Mums who breastfeed for a year are less likely to develop breast cancer, says study
Mothers who breastfeed for a year over their lifetime are almost 5% less likely to develop breast cancer, according to a new study.
Breastfeeding two babies for six months each or one baby for a year both have the same effect of cutting the risk of developing the disease, says Dr Rachel Thompson, science programme manager for the World Cancer Research Fund (WCRF).
Research has shown mothers who breastfeed beyond a child's second birthday are half as likely of developing the disease than women who stop at twelve months.
Currently 45,000 cases of the disease are diagnosed in Britain each year, yet a recent study revealed three in four women were unaware that breastfeeding could reduce the chance of them developing the disease.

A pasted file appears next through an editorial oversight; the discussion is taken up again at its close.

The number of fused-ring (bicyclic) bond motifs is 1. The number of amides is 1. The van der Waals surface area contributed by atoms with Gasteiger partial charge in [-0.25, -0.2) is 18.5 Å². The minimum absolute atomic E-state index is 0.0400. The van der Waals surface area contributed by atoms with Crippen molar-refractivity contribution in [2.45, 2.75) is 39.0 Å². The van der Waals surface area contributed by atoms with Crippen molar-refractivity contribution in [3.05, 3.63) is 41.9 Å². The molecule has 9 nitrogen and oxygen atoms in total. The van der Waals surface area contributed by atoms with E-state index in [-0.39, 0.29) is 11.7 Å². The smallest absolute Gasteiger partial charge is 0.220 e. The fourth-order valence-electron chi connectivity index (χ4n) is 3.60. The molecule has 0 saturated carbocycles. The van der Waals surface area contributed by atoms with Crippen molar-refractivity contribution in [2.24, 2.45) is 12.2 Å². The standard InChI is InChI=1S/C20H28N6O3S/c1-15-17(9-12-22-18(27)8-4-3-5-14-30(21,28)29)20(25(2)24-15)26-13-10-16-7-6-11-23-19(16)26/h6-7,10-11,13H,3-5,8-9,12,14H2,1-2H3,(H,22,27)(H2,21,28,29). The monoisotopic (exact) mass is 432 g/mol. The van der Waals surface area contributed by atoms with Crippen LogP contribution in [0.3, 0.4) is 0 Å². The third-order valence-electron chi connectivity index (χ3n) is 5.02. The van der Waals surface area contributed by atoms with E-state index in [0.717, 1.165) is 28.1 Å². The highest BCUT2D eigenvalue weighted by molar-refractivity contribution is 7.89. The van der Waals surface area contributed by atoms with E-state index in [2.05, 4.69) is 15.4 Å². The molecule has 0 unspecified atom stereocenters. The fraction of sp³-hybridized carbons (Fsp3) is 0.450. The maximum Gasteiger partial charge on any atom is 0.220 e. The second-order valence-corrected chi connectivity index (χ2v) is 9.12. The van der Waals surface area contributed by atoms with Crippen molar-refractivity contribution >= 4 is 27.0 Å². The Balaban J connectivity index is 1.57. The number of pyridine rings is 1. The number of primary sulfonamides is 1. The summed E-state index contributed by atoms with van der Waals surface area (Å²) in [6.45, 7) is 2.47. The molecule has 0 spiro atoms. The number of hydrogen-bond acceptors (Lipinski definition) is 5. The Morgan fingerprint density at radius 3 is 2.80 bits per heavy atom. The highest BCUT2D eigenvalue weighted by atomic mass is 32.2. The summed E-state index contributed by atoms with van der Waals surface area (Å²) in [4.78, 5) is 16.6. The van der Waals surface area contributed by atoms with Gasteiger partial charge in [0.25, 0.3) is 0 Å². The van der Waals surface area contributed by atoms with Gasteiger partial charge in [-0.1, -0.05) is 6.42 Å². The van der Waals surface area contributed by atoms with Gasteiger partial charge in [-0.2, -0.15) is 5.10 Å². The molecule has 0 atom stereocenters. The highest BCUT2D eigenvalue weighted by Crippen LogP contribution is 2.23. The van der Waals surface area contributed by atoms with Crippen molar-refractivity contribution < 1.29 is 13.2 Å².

Ahead of October's breast cancer awareness month, Dr Thompson encouraged mothers to breastfeed their babies for as long as possible, saying they could cut the risk of developing breast cancer by 4.8%.
"We want to get across the message that breastfeeding is something positive that women can do to reduce their risk of breast cancer," she said.
"Because the evidence that breastfeeding reduces breast cancer risk is convincing, we recommend women should breastfeed exclusively for six months and then continue with complementary feeding after that."
Dr Thompson also highlighted the various other health benefits of breastfeeding, including developing a baby's immune system, protecting against infections and allergies and reducing the likelihood of developing asthma and eczema.
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